INGLESIDE, San Francisco — Gale Rosboro, a neighborhood resident for over 50 years, led the team behind the massive Invest Black mural on Broad Street. We asked her about the genesis of the mural, about the attempt to remove it and what’s next for the Invest Black initiative.
What inspired the Invest Black phrase and how does it directly relate to the neighborhood?
The phrase “Invest Black” came from Ernest Jones, president of the Southwest Community Corporation board of directors. The whole idea of the mural was to connect, in solidarity, to the rest of the world and to uplift Black people, Black voices and Black issues.
The OMI community has been devastated by gentrification which has resulted in Black families being pushed out of the community, zoning laws that transformed Black-owned businesses into residences, overcrowded schools that have forced OMI children out of neighborhood schools, etc.
The Invest Black mural is an action. It’s a collective effort to revitalize what was once a thriving community to demonstrate how when like minds come together they can make a change.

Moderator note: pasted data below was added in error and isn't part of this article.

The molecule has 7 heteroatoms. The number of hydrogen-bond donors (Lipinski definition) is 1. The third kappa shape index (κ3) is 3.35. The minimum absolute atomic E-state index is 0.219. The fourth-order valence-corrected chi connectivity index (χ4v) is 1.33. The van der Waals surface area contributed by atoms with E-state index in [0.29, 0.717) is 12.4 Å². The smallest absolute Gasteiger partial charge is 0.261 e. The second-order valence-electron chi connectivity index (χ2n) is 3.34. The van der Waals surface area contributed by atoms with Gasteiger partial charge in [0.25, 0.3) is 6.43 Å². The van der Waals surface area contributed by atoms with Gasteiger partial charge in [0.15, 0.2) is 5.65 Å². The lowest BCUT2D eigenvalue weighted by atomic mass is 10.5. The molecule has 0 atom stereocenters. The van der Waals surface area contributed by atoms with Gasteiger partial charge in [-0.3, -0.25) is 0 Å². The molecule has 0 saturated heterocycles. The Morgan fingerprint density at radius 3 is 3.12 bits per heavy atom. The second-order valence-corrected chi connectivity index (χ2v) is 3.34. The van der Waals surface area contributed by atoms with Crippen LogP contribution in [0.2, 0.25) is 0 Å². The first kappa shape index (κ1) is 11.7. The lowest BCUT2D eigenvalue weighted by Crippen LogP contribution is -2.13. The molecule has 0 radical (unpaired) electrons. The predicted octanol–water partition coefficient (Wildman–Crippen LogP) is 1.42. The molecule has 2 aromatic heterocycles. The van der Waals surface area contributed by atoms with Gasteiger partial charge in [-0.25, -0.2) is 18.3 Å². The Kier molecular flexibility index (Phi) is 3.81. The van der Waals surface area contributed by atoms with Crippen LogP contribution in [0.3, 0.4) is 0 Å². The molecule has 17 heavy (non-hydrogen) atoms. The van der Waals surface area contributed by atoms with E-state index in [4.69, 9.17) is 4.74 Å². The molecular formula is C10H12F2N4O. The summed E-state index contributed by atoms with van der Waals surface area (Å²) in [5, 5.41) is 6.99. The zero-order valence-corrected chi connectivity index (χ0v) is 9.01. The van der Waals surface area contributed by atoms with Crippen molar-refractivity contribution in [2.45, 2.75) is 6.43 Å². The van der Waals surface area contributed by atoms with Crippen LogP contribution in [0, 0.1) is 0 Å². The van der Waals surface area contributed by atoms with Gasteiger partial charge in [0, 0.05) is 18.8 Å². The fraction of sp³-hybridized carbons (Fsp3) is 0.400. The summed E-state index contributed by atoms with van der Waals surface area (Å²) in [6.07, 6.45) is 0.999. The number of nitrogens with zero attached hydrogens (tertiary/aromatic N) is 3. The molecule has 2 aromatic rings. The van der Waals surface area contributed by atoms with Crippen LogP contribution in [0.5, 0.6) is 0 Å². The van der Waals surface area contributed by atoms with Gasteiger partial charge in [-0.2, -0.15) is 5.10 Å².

What does the mural — and the attempted removal — represent to you?
The attempted removal was devastating. District 11 Supervisor Ahsha Safai responded quickly to stop the Department of Public Works. Overall. I think Maurice Rivers, executive director of the OMI Cultural Participation Project, summed it up perfectly in a quote for The Ingleside Light: “We’re not going to be washed away literally or figuratively.”
Safai arranged for Acting Director of Department of Public Works Alaric Degrafinried to meet with the project team for the Invest Black street mural to hear frustrations and take accountability for Public Work’s actions. He has committed to supporting the OMI community by ensuring that the mural is to remain untouched.
What’s next the Invest Black project?
We have quite a few initiatives that we want to push forward. We are waiting for the mayor’s budget to be approved before we finalize our next steps.
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